The value of educational programs designed to promote optimal use of laboratory tests by physicians remains unsolved. To assess the effects of level of training and knowledge of test characteristics in determining laboratory ordering habits, physicians’ use of laboratory tests as applied to asymptomatic patients was surveyed and their knowledge of four specific screening procedures was tested. The survey included 148 physicians both in training and in practice in Rochester, New York. Increased selectivity in the use of tests occurred during residency training, but selectivity correlated poorly with knowledge of test characteristics. These data underline the need for additional studies to determine the role of factors other than knowledge which contribute to the use of laboratory tests. Planners of cost containment programs and educational strategies will need to direct attention to these factors.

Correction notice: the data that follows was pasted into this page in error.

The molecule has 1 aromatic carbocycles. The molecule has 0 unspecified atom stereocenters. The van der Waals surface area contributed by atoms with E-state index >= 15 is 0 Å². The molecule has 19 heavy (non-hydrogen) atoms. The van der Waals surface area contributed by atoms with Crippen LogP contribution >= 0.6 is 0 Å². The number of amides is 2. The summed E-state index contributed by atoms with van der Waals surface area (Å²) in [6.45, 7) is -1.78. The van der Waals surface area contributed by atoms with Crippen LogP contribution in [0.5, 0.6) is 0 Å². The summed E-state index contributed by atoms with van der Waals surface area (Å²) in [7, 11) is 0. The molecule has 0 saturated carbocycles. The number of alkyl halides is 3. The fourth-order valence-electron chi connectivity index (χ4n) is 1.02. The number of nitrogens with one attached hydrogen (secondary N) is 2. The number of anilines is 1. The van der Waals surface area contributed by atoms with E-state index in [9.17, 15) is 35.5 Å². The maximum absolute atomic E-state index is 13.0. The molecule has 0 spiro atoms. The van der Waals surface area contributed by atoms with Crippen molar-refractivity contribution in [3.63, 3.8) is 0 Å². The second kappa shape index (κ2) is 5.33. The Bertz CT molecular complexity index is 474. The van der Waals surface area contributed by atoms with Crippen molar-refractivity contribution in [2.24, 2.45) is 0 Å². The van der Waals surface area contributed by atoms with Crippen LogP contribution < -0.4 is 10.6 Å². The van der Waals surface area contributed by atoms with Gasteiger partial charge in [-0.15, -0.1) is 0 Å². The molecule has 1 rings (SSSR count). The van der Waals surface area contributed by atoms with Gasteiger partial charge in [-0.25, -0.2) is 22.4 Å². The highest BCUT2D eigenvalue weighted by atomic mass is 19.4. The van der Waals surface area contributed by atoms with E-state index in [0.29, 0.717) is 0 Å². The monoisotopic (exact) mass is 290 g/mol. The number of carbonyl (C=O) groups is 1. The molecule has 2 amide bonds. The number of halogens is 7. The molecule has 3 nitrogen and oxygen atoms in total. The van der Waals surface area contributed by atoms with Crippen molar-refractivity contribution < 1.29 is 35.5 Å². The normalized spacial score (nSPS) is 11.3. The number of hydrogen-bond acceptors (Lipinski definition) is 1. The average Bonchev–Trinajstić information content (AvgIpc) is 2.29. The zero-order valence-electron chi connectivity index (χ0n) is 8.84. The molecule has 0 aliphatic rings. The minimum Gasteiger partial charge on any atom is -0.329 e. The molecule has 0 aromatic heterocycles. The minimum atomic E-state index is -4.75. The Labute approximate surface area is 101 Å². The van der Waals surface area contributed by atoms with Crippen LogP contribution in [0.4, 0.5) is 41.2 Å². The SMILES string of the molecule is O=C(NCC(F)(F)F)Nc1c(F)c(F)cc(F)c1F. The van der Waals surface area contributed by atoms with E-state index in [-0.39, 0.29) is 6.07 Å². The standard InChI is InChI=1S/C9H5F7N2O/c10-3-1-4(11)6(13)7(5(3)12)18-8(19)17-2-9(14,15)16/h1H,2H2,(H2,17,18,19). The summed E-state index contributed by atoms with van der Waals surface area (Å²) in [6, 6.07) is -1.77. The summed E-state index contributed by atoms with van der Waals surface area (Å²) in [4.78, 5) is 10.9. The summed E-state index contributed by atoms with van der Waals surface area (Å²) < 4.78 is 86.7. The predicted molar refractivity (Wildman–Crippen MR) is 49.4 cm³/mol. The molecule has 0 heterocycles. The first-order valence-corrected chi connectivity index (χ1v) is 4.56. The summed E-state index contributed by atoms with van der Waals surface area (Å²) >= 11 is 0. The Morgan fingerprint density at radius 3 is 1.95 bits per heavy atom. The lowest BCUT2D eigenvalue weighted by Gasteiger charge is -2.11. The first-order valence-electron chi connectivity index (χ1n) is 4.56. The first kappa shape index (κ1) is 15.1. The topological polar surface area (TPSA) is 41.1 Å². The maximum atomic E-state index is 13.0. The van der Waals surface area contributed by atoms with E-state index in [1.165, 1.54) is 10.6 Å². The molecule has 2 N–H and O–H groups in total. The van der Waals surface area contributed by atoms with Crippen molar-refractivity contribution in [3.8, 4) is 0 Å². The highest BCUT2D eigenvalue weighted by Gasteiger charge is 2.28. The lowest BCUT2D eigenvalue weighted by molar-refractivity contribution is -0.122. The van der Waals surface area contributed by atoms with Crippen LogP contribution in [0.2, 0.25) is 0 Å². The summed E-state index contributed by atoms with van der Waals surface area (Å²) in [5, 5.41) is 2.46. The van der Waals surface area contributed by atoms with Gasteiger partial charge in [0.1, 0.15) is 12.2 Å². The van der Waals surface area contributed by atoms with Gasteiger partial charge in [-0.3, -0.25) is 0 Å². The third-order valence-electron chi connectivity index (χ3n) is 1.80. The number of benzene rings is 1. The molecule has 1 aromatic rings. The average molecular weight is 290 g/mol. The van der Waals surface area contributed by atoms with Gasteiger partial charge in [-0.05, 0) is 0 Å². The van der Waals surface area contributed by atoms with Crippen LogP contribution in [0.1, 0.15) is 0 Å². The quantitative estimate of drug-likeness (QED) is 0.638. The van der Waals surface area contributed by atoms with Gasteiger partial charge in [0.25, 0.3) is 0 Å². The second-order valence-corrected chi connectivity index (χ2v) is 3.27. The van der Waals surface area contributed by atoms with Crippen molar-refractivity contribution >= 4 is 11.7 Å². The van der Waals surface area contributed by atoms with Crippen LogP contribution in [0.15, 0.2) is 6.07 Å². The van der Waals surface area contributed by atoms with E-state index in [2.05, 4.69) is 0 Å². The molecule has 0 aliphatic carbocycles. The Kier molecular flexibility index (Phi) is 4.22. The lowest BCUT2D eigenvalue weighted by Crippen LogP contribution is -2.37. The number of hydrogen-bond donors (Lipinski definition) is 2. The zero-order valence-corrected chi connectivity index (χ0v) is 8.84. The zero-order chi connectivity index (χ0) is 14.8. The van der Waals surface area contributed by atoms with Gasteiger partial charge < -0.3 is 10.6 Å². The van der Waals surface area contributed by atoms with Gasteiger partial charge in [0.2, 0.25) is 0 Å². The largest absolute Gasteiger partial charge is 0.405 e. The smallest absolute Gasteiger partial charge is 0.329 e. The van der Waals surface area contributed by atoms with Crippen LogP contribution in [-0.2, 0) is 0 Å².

|Original language||English (US)|
|Number of pages||7|
|Journal||Journal of Medical Education|
|State||Published - Nov 1979|
ASJC Scopus subject areas
- Public Health, Environmental and Occupational Health